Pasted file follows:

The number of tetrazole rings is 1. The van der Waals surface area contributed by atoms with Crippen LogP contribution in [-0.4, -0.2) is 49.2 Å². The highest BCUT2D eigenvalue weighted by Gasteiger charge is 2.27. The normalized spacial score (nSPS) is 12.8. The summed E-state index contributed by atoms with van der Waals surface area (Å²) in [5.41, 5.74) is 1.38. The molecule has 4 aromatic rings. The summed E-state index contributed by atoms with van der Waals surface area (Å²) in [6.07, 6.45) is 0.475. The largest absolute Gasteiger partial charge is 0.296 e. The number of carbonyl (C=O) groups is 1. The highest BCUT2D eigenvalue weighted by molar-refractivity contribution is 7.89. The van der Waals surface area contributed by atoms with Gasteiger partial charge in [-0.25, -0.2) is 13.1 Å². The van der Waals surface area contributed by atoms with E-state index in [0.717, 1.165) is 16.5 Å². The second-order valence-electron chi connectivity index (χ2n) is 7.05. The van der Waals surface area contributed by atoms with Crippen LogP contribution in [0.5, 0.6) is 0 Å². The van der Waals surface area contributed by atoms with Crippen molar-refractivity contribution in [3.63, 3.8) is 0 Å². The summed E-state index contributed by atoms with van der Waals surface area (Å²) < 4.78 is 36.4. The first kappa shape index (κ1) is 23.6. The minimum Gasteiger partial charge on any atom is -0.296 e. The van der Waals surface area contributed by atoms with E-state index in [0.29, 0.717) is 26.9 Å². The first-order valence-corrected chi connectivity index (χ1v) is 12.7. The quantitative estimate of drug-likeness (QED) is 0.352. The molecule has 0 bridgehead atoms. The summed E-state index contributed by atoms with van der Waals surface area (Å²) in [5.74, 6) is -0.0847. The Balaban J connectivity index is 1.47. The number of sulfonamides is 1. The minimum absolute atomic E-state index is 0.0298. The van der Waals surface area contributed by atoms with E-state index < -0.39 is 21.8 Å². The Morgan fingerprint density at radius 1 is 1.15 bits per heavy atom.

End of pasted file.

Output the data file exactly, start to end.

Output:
The number of tetrazole rings is 1. The van der Waals surface area contributed by atoms with Crippen LogP contribution in [-0.4, -0.2) is 49.2 Å². The highest BCUT2D eigenvalue weighted by Gasteiger charge is 2.27. The normalized spacial score (nSPS) is 12.8. The summed E-state index contributed by atoms with van der Waals surface area (Å²) in [5.41, 5.74) is 1.38. The molecule has 4 aromatic rings. The summed E-state index contributed by atoms with van der Waals surface area (Å²) in [6.07, 6.45) is 0.475. The largest absolute Gasteiger partial charge is 0.296 e. The number of carbonyl (C=O) groups is 1. The highest BCUT2D eigenvalue weighted by molar-refractivity contribution is 7.89. The van der Waals surface area contributed by atoms with Gasteiger partial charge in [-0.25, -0.2) is 13.1 Å². The van der Waals surface area contributed by atoms with E-state index in [0.717, 1.165) is 16.5 Å². The second-order valence-electron chi connectivity index (χ2n) is 7.05. The van der Waals surface area contributed by atoms with Crippen LogP contribution in [0.5, 0.6) is 0 Å². The van der Waals surface area contributed by atoms with Crippen molar-refractivity contribution in [3.63, 3.8) is 0 Å². The summed E-state index contributed by atoms with van der Waals surface area (Å²) < 4.78 is 36.4. The first kappa shape index (κ1) is 23.6. The minimum Gasteiger partial charge on any atom is -0.296 e. The van der Waals surface area contributed by atoms with E-state index in [0.29, 0.717) is 26.9 Å². The first-order valence-corrected chi connectivity index (χ1v) is 12.7. The quantitative estimate of drug-likeness (QED) is 0.352. The molecule has 0 bridgehead atoms. The summed E-state index contributed by atoms with van der Waals surface area (Å²) in [5.74, 6) is -0.0847. The Balaban J connectivity index is 1.47. The number of sulfonamides is 1. The minimum absolute atomic E-state index is 0.0298. The van der Waals surface area contributed by atoms with E-state index < -0.39 is 21.8 Å². The Morgan fingerprint density at radius 1 is 1.15 bits per heavy atom.